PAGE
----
• Configuration is almost identical to that of Grid Read except that we now use a CoherenceReadWriteCustomizer to configure the entity.
  • Reading is the same as in the Grid Read configuration so there is nothing new here.
  • On the writing side things are a little different from the Grid Read. Unlike in the two previous configurations, when you update objects and commit a transaction EclipseLink executes puts into Coherence for all the new or modified entities in the transaction. If you have a CacheStore configured these changes can be pushed out the database either synchronously are asynchronously. If you don't have a CacheStore configured they aren't pushed to the database. One thing you must be aware of when using CacheStores is that the writes must be idempotent and commits must succeed. The EclipseLink object level transaction can succeed but if your asynchronous database writes later fail you now have a database out of sync with your cache. Again this is nothing new for Coherence developers working with CacheStores.
  • Now let's compare this with Hibernate's use of Coherence as a shared L2 cache. The first difference is that Hibernate's shared cache is a data cache. It caches data rows rather than objects and serializes these rows into Coherence. A Coherence cache hit in Hibernate incurs both deserialization and object construction costs every time and in every cluster member. For example, when an object is read from the database in Node One a data row object is constructed from the JDBC result row and an object is constructed. The data row object is serialized into Coherence. On Node Two, querying this same object by primary key would get a Coherence cache hit which would return the deserialized data row object. Hibernate will then pay the object build cost on Node Two to construct the object from the row. As you can see an object build cost will be paid on every node for every cache hit unlike in TopLink Grid where this cost is only paid on the initial read. The other significant difference is that Hibernate only uses Coherence as a cache. There is no way to leverage Coherence's ability to perform parallel queries in the grid to offload the database. Hibernate only uses Coherence in the most basic way whereas TopLink Grid is able to leverage the distributed compute power of the grid.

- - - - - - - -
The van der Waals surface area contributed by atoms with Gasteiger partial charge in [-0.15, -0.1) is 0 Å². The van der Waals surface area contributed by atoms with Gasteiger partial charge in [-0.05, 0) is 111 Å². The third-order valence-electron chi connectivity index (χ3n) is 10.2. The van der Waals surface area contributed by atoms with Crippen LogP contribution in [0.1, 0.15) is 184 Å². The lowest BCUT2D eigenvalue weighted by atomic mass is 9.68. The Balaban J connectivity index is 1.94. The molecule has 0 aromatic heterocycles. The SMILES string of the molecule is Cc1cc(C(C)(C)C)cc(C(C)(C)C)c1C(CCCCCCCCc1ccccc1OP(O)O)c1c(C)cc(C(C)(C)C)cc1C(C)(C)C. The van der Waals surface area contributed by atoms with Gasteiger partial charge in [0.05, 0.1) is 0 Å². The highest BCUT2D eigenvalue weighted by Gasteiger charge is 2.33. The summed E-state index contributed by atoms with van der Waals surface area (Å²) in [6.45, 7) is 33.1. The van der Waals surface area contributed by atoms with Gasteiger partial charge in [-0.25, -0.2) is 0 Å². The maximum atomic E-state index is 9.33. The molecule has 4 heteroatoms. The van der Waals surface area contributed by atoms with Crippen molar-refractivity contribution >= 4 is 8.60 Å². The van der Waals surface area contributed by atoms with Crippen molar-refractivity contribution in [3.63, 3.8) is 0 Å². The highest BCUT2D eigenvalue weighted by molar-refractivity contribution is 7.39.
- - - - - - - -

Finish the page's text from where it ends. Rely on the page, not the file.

• In this presentation we've seen a number of ways to scale JPA applications with TopLink. TopLink Grid is a new feature in Oracle TopLink that offers a new way to scale by supporting "JPA on the Grid" which goes beyond simple caching and provides a way to leverage the power of the Oracle Coherence data grid. TopLink Grid adds unique support for caching complex object class in Coherence along with support for both eager and lazy loading of related objects. TopLink Grid with Coherence provides the most scalable platform for building Enterprise JPA applications. Oracle TopLink and Oracle Coherence are key components in Oracle WebLogic Suite.

JPA and Coherence with TopLink Grid JPA and Coherence with TopLink Grid Presentation Transcript